Not that any of this speculative ranking matters much—or even at all. Because it’s probably only really interesting to language jingoes. And others who waste their time obsessing about the relative importance of English versus French. Or those intent on fanning the historic rivalries between these two neighbours separated by the narrowest of narrow strips of water. And who have either been in bed with each other—or at each others’ throats—for centuries.

But along the way, the rivalry does reveal some interesting insights into how Anglo Saxons and the French see each other. Read Part 2 here

Part 3 Trouble with French: The home straight — Can you relate?

The trouble with French is that it’s so hard to learn that even the French couldn’t speak it—for years and years and years.

Hélas, the French have always had trouble with their French.
– At the time of the French Revolution in 1789, an estimated 50 percent of French citizens did not speak French at all. And only 12 percent spoke it ‘fairly well’.
– France was a Tower of Babel with the vast majority of French citizens speaking one of France’s many dialects or patois. Except in the larger cities, almost nobody spoke the French of revolutionary political debates and the administration.

This language diversity was seen as anti-democratic. The Revolutionary leaders felt it limited the ability of French citizens to practice their individual rights. The solution was for all dialects to be eradicated, and for French to be imposed on the population.

We've all had trouble speaking French — Napoleon and me...
Tower of Babel

When primary school was made compulsory in the 19th Century, the state decreed that only French would be taught. Teachers were instructed to severely punish any pupil speaking in patois. ‘Vergonha’ is the Occitan word for ‘shame’. It was the policy of humiliation and discrimination used in schools to make French minority groups feel ashamed of their mother tongue.

As late as 2008 l’Academie francaise voiced its absolute disapproval of regional languages. It held that any recognition was tantamount to ‘an attack on French national identity’.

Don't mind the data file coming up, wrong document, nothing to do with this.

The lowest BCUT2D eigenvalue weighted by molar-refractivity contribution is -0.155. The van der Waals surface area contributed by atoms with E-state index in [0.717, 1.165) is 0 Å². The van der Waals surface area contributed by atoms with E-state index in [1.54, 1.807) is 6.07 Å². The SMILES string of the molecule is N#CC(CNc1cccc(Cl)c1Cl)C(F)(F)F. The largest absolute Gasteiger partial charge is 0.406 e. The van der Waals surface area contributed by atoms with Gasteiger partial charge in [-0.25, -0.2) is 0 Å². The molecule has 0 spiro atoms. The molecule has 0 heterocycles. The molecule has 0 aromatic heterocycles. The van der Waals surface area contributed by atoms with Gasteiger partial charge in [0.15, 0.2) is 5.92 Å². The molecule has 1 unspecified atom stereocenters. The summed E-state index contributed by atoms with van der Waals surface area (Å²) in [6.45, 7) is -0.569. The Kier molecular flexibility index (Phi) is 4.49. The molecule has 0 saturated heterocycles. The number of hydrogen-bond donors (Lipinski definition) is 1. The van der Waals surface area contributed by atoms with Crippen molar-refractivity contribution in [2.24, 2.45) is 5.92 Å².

Although it may not yet have completely conquered the globe, English has gradually expanded on every continent. And French is definitely falling behind in the race.

Why? Read Part 3 here

Part 4 French language trouble: And the winner is… do you care?

The trouble with the French language is that Air France pilots can’t speak it either. Even when they’re approaching Charles de Gaulle Airport, they’ve been ordered to speak English. And this includes when they’re talking to native French air traffic controllers.

Quel scandale !

Could the French language have brought down the Bastille?

Had the Bastille still been standing in 2021, French aircrews would have pulled it down.

Here’s why: Aviation English has long been the de facto language of the International Civil Aviation Organisation. And the rationale is that it’s essential for ALL aircrews to understand ALL conversations with air traffic control, including those of both French and foreign airlines. So Air France now accepts that, in the interests of safety, it is time to shift to the international standard: everyone must speak English. And the ICOC won’t take “Non!” for an answer from the national carrier’s cockpit crews.

Trouble speaking French - 
The trouble with the French language - Bastille -

The cross-fertilisation of the French language

The Académie française is both revered and ridiculed in equal measure. Although languages tend to borrow from each other all the time, French has never been keen on any of that cross-fertilisation stuff. But as technology advances and cultural shifts occur, fresh words and expressions are continually being spawned to cover the latest concepts. Every day there are new words queueing up to potentially corrupt and pollute the French language. This avalanche of English colloquial expressions continues to play havoc with l’Académie’s language purists.

Expressions like ‘bad hair day’, ‘carjacking’, ‘road rage’, and ‘soccer mom’ are almost impossible to translate into other languages. For many, the English phrase is hard to resist… Read Part 4 here

So, essayons d’essayer. Let’s speak French!

I look forward to my prejudices being shattered or reinforced by your comments.

Thank you – Ray Johnstone

Are you a French language student? Can you relate to the difficulty Ray has been experiencing? Please share your experiences and opinions in comments below.

About the Contributor

Ray Johnstone

Ray is an artist & writer. His favourite subjects are nudes and portraits. Art holidays for groups & families are catered for in their 800-year-old house La Petite Galerie in Gascony. They also take up to 6 walkers on the 'best bits' of the Pilgrims Route to Compostela. Check out Ray's 100+ articles - he has his own column called 'Perspectives'